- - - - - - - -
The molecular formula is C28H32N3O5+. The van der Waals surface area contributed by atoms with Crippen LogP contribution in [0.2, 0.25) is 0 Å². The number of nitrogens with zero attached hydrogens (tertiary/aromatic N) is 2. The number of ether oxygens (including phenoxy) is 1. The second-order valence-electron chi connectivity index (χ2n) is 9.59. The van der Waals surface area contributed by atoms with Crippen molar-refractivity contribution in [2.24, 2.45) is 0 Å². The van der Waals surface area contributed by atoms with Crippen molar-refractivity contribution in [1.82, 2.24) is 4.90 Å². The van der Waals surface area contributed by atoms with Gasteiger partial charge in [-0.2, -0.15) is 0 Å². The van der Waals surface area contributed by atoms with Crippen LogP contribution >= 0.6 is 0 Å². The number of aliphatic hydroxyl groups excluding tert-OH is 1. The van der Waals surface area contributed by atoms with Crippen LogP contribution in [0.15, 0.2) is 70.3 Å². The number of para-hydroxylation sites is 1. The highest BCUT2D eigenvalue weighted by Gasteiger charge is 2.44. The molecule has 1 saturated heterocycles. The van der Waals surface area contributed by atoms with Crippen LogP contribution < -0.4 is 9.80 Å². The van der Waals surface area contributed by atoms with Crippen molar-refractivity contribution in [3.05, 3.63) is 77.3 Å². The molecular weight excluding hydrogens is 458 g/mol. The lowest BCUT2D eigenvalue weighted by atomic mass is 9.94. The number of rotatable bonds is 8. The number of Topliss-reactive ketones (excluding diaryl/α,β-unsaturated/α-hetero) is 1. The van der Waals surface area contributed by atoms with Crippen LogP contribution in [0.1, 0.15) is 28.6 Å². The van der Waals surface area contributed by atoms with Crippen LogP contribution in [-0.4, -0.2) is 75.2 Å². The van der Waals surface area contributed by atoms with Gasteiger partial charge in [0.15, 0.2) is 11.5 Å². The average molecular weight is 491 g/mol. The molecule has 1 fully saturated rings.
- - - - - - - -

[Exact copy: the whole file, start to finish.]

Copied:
The molecular formula is C28H32N3O5+. The van der Waals surface area contributed by atoms with Crippen LogP contribution in [0.2, 0.25) is 0 Å². The number of nitrogens with zero attached hydrogens (tertiary/aromatic N) is 2. The number of ether oxygens (including phenoxy) is 1. The second-order valence-electron chi connectivity index (χ2n) is 9.59. The van der Waals surface area contributed by atoms with Crippen molar-refractivity contribution in [2.24, 2.45) is 0 Å². The van der Waals surface area contributed by atoms with Crippen molar-refractivity contribution in [1.82, 2.24) is 4.90 Å². The van der Waals surface area contributed by atoms with Gasteiger partial charge in [-0.2, -0.15) is 0 Å². The van der Waals surface area contributed by atoms with Crippen LogP contribution >= 0.6 is 0 Å². The number of aliphatic hydroxyl groups excluding tert-OH is 1. The van der Waals surface area contributed by atoms with Crippen LogP contribution in [0.15, 0.2) is 70.3 Å². The number of para-hydroxylation sites is 1. The highest BCUT2D eigenvalue weighted by Gasteiger charge is 2.44. The molecule has 1 saturated heterocycles. The van der Waals surface area contributed by atoms with Crippen LogP contribution < -0.4 is 9.80 Å². The van der Waals surface area contributed by atoms with Crippen molar-refractivity contribution in [3.05, 3.63) is 77.3 Å². The molecular weight excluding hydrogens is 458 g/mol. The lowest BCUT2D eigenvalue weighted by atomic mass is 9.94. The number of rotatable bonds is 8. The number of Topliss-reactive ketones (excluding diaryl/α,β-unsaturated/α-hetero) is 1. The van der Waals surface area contributed by atoms with Crippen LogP contribution in [0.1, 0.15) is 28.6 Å². The van der Waals surface area contributed by atoms with Crippen LogP contribution in [-0.4, -0.2) is 75.2 Å². The van der Waals surface area contributed by atoms with Gasteiger partial charge in [0.15, 0.2) is 11.5 Å². The average molecular weight is 491 g/mol. The molecule has 1 fully saturated rings.